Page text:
Pre-Trial Conference Red Zone
Between the initiation of the discovery process and the Pre-Trial Conference, especially if the work has been done rigorously, efficiently and in a timely fashion, there should be ample opportunity to attempt to negotiate a settlement. Because of the cost of going to court and the vagaries of the court system, it is very important to try to settle the case. To assist the process, the divorce financial advisor can analyze the workability of alternative settlement scenarios, including the effect of taxes. The divorce financial analyst can also provide analytical input at strategic or settlement conferences.
If settlement discussions are unsuccessful, one or more pre-trial conferences will need to be held. If the above courses of action have been taken, the attorney should be well-prepared for a Pre-Trial Conference. If settlement discussions are unsuccessful, a trial date will be set. This marks the end of the Pre-Trial Conference Red Zone.
Trial Red Zone
Preparing for trial can be a time-consuming and expensive process. Unless the estate is large, the cost of preparing for and going to trial can further deplete the marital estate. It can thus have serious effects on post-divorce finances. Even if the case is eventually settled, the costs associated with preparing for trial will need to be paid. Settlement discussions will therefore generally continue until the last possible moment. If necessary, a well-organized and intimately involved certified divorce financial plannercan speed up preparation for trial. If necessary, the planner can also testify at trial. If possible, settlement discussions should also continue during trial.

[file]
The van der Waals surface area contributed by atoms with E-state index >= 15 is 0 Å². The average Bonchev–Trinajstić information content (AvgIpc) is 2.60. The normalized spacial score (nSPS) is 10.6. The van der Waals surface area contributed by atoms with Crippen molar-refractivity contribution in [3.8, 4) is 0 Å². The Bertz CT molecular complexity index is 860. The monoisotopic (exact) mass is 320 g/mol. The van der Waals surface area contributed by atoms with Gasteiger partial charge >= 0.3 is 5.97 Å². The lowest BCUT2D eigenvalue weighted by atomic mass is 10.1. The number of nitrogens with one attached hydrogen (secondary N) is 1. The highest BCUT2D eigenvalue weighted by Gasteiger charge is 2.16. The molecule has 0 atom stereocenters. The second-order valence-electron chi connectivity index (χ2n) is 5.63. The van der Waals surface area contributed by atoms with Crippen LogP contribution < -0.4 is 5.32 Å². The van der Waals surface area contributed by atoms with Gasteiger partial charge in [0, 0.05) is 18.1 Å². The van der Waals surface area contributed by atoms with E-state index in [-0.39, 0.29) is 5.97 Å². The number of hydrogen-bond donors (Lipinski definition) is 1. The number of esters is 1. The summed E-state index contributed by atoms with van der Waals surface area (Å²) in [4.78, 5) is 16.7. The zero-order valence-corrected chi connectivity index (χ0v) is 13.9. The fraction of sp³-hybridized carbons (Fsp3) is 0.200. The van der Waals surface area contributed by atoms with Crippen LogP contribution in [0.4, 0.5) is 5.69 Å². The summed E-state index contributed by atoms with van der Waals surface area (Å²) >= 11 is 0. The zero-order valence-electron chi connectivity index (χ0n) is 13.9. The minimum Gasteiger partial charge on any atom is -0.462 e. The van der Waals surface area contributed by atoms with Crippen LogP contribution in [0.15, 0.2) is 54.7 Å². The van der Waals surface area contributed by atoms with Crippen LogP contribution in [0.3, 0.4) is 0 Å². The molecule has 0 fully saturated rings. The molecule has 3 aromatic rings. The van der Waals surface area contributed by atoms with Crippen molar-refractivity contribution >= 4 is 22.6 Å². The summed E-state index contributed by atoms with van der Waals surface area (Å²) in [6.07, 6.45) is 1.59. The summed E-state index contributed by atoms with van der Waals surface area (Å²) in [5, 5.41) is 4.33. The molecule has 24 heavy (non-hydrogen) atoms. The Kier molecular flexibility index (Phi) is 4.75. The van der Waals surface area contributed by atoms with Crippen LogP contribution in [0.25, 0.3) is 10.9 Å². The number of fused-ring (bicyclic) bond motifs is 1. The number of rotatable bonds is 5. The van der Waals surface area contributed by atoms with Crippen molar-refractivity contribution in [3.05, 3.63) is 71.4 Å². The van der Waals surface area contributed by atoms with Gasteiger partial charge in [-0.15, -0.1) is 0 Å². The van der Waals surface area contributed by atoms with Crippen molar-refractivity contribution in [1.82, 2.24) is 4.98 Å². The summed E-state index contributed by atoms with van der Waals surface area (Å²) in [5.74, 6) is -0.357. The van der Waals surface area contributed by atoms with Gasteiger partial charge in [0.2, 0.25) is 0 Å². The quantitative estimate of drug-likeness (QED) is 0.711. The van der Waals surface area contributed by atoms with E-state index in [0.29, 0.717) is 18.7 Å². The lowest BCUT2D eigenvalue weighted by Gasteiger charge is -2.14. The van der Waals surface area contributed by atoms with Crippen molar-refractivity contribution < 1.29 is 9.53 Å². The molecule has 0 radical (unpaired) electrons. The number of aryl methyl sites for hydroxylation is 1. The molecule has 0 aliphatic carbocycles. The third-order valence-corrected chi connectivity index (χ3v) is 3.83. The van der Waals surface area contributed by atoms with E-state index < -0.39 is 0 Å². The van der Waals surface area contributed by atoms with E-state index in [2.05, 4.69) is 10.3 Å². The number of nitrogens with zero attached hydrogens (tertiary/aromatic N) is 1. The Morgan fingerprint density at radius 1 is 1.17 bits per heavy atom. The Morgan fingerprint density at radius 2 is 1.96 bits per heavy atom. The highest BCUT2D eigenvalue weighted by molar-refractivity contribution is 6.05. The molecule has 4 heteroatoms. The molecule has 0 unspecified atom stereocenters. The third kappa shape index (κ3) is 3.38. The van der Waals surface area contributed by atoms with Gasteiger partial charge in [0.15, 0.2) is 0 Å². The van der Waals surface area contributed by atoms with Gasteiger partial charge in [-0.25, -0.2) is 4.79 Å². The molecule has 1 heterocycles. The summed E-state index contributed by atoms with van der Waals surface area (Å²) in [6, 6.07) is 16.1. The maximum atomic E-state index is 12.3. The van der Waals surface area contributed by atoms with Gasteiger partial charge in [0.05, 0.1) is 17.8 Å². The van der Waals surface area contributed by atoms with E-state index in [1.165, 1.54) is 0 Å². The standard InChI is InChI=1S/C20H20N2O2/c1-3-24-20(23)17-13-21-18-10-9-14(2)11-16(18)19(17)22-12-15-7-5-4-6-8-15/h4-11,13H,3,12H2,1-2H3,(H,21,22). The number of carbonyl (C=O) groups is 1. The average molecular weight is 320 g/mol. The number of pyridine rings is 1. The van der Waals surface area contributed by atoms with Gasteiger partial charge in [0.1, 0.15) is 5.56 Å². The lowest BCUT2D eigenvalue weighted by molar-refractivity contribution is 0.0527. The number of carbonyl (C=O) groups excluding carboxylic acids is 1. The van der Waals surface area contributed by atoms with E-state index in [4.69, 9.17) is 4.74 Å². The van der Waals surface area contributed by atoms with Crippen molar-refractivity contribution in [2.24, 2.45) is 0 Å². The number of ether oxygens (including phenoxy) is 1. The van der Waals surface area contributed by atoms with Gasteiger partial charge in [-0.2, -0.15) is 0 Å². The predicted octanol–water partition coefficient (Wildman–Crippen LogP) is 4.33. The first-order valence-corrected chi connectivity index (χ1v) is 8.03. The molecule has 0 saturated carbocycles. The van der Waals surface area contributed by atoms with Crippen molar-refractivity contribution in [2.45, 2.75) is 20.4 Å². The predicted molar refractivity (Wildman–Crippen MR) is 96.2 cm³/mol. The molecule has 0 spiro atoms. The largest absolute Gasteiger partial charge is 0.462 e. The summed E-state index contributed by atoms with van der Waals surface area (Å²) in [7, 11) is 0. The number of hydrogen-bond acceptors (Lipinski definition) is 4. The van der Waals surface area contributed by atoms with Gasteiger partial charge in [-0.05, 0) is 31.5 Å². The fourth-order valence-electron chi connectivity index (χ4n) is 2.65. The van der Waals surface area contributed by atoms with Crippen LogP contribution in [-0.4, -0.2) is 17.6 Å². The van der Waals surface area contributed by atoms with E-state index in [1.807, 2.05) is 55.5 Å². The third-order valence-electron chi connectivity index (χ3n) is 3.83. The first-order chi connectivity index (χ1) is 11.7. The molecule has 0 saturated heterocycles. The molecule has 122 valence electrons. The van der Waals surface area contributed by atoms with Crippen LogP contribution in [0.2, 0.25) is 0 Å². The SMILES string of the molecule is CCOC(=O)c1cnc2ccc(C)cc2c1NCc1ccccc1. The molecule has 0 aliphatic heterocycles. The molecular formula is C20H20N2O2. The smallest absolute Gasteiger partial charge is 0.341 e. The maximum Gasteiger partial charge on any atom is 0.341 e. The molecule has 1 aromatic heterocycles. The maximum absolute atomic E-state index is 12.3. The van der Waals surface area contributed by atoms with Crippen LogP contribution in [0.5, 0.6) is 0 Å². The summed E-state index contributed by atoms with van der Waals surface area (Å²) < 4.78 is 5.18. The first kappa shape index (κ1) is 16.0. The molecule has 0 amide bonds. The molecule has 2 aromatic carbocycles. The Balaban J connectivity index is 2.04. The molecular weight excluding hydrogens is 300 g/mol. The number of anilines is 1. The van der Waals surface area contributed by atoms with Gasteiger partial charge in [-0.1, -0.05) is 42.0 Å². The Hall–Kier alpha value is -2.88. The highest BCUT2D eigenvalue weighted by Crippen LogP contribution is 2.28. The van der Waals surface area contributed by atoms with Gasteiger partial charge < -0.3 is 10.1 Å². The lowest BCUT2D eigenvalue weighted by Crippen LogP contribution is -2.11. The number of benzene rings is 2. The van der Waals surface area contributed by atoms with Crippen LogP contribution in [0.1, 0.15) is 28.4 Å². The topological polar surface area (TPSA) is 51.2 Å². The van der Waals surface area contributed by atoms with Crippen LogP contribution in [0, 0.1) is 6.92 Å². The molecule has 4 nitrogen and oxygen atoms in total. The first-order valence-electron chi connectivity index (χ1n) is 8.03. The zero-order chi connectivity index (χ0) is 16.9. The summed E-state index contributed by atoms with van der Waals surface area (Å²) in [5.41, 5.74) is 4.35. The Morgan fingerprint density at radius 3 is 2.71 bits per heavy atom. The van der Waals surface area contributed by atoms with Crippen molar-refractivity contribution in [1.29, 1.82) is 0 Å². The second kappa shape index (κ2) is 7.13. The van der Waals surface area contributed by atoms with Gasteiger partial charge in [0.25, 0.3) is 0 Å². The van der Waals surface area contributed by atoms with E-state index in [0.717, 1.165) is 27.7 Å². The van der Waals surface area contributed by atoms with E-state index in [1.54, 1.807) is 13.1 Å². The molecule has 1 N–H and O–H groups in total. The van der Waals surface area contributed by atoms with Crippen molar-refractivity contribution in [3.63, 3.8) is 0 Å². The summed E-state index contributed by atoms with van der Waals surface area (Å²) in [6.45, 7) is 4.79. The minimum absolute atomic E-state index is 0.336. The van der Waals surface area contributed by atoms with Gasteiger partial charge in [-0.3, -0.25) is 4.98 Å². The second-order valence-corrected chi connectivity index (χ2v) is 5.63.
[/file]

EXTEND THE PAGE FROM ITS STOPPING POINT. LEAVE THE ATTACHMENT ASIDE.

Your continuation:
Added Value of the Certified Financial Divorce Planner
We have discussed several opportunities in this article for the financial divorce planner to bring added value to the process. A skilled certified divorce financial planner is an expert with training and experience in all areas of personal finance and money management, including tax planning, retirement planning, present- and future-value calculations, employee compensation and benefits, economic forecasting, estate planning and risk management. This broad perspective gives the planner a unique ability to analyze assets and liabilities and income and expenses as they integrate and interact with one another in both short- and long-term divorce contexts. Because of this, cases involving certified divorce financial planners are often settled or resolved more quickly, with better results and at less cost, than those using more traditional methods. Divorce financial planning is a fee-only process that does not involve investment, legal advice, or securities or insurance transactions.
Considering Hiring a Divorce Financial Planner to Bring Professional Financial Expertise to Your Case?
A broadly educated, trained and experienced divorce financial planner can bring significant added value to your case. Make smart financial decisions in divorce. Contact us for a free initial consultation.